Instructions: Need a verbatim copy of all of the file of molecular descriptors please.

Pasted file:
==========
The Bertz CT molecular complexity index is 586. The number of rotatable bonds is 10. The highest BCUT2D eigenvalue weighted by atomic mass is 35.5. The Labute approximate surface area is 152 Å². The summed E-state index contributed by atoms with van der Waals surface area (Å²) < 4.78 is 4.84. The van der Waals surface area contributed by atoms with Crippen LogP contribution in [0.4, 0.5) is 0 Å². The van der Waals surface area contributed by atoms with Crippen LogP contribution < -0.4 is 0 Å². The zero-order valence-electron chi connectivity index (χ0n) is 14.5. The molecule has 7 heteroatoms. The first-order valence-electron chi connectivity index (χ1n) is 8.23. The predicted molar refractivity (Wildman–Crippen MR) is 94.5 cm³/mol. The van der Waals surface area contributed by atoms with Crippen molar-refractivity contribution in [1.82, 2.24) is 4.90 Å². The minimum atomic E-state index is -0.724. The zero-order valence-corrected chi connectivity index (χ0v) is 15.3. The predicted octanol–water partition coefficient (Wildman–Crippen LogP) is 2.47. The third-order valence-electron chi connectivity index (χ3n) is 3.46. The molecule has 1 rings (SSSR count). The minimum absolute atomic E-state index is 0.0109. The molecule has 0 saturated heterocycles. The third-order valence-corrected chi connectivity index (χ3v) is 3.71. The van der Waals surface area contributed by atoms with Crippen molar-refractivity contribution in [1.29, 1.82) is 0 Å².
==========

The Bertz CT molecular complexity index is 586. The number of rotatable bonds is 10. The highest BCUT2D eigenvalue weighted by atomic mass is 35.5. The Labute approximate surface area is 152 Å². The summed E-state index contributed by atoms with van der Waals surface area (Å²) < 4.78 is 4.84. The van der Waals surface area contributed by atoms with Crippen LogP contribution in [0.4, 0.5) is 0 Å². The van der Waals surface area contributed by atoms with Crippen LogP contribution < -0.4 is 0 Å². The zero-order valence-electron chi connectivity index (χ0n) is 14.5. The molecule has 7 heteroatoms. The first-order valence-electron chi connectivity index (χ1n) is 8.23. The predicted molar refractivity (Wildman–Crippen MR) is 94.5 cm³/mol. The van der Waals surface area contributed by atoms with Crippen molar-refractivity contribution in [1.82, 2.24) is 4.90 Å². The minimum atomic E-state index is -0.724. The zero-order valence-corrected chi connectivity index (χ0v) is 15.3. The predicted octanol–water partition coefficient (Wildman–Crippen LogP) is 2.47. The third-order valence-electron chi connectivity index (χ3n) is 3.46. The molecule has 1 rings (SSSR count). The minimum absolute atomic E-state index is 0.0109. The molecule has 0 saturated heterocycles. The third-order valence-corrected chi connectivity index (χ3v) is 3.71. The van der Waals surface area contributed by atoms with Crippen molar-refractivity contribution in [1.29, 1.82) is 0 Å².